Title: "The Death of Expertise"

Author: Tom Nichols

Publisher: Oxford University Press

The author is a professor of national security at the U.S. Naval War College and an expert in foreign policy and national security. He is frustrated with the current national condition and laments: “The foundational knowledge of the average American is now so low that it has crashed through the floor.” With this book, he aims to “bridge the rift” between experts and lay people. He fears the rift threatens the survival of our democracy.

Tom Nichols asserts elected officials need to draw on the knowledge of experts. They are "people who know considerably more on a subject than the rest of us and are those to whom we turn when we need advice.

“One of the most common errors experts make is to assume that because they are smarter than most people about certain things, they are smarter than everyone about everything.”

Nichols skewers celebrities that opine on health issues, such as the efficacy of vaccines or give Congress advice on farm policy because they portrayed farm wives in the movies.

He scolds colleges for becoming customer service agencies seeing them as “driven to compete for teenagers and their loan dollars.”

Colleges now promise "an experience rather than an education.”

Incoming students are often not qualified to be in college. Yet colleges accept them for their tuition dollars. Their college experience fails to teach them to be critical thinkers.

"Students come out with a toxic combination of insecurity and arrogance.”

To add insult, he describes professors as becoming “dancing bears,” in seeking favorable student ratings. He faults parents for failing to confront children with failure. If a student is given a low grade, the professor is blamed, not the student.

“Students may not be dumber than they used to be but their sense of entitlement is much greater.”

Social media also are offenders.

“The internet lets a billion flowers bloom and most of them stink.”

Email and texting lead to an informality of communication between teachers and students. It erodes respect for experts.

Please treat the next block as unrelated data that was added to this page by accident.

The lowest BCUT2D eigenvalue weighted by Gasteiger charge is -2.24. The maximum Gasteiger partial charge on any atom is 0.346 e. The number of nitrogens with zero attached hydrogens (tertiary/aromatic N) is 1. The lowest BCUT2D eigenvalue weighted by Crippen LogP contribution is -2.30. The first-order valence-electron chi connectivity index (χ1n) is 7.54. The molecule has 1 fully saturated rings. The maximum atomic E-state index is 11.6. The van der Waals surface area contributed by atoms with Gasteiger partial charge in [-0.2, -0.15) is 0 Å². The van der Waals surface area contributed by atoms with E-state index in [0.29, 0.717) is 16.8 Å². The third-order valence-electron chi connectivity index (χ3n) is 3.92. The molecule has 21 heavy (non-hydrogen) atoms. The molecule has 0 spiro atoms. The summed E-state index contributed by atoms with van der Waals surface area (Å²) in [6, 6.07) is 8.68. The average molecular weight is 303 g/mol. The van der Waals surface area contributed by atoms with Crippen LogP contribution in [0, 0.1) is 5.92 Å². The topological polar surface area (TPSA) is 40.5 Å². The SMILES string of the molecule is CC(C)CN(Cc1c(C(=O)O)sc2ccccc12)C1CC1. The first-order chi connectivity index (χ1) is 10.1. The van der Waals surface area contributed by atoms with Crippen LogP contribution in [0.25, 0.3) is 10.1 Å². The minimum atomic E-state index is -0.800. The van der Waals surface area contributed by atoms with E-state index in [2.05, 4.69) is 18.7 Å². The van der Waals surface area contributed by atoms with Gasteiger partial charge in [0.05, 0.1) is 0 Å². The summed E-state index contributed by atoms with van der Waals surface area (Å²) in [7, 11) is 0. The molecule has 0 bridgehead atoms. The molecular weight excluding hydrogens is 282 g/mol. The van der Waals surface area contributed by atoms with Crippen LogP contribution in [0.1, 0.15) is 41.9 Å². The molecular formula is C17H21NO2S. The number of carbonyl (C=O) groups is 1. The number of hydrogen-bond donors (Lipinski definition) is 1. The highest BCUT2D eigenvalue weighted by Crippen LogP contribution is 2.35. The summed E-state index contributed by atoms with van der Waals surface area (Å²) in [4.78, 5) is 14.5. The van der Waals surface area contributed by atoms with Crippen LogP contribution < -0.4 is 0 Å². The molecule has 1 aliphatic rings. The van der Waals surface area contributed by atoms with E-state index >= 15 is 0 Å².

“Students that have spent four years disrespecting their professors cannot be expected to respect their fellow citizens.”

He favors a more traditional college system, as ”students are too often wasting their money and obtaining the illusion of an education by gravitating toward courses or majors that either shouldn’t exist or … (should) be restricted to the … students who intend to pursue them seriously and with rigor.”

Regarding the national condition today, Nichols states: “Not only do people know less about the real world around them, they are less interested in it, despite the availability of more information than ever before.”

To compound things, many young people turn to sources, such as “The Daily Show,” for their news. Nichols criticizes journalists for being lazy, and he cites presidential aide Ben Rhodes bragging how he fed information to journalists to create “an echo chamber … they were saying things that validated what we had given them to say.” Further, Nichols thinks "the line between journalism and entertainment is intentionally obscured to drive ratings and clicks.”

He finds Americans distrustful of the media and sees this as symptomatic of a larger malady: “Americans increasingly don’t trust anyone anymore. They view all institutions, including the media, with distain.”

In the end, he urges American citizens to become informed and responsible. As a republic, the government needs the knowledge of experts. Experts require trust, but also need to be humble and remember that they are the servants of the people.

Hal Hase is a retired psychologist. He practiced for 35 years locally. He once wrote for his college newspaper and has resumed that hobby. He and his wife enjoy family, friends and their grandchildren.

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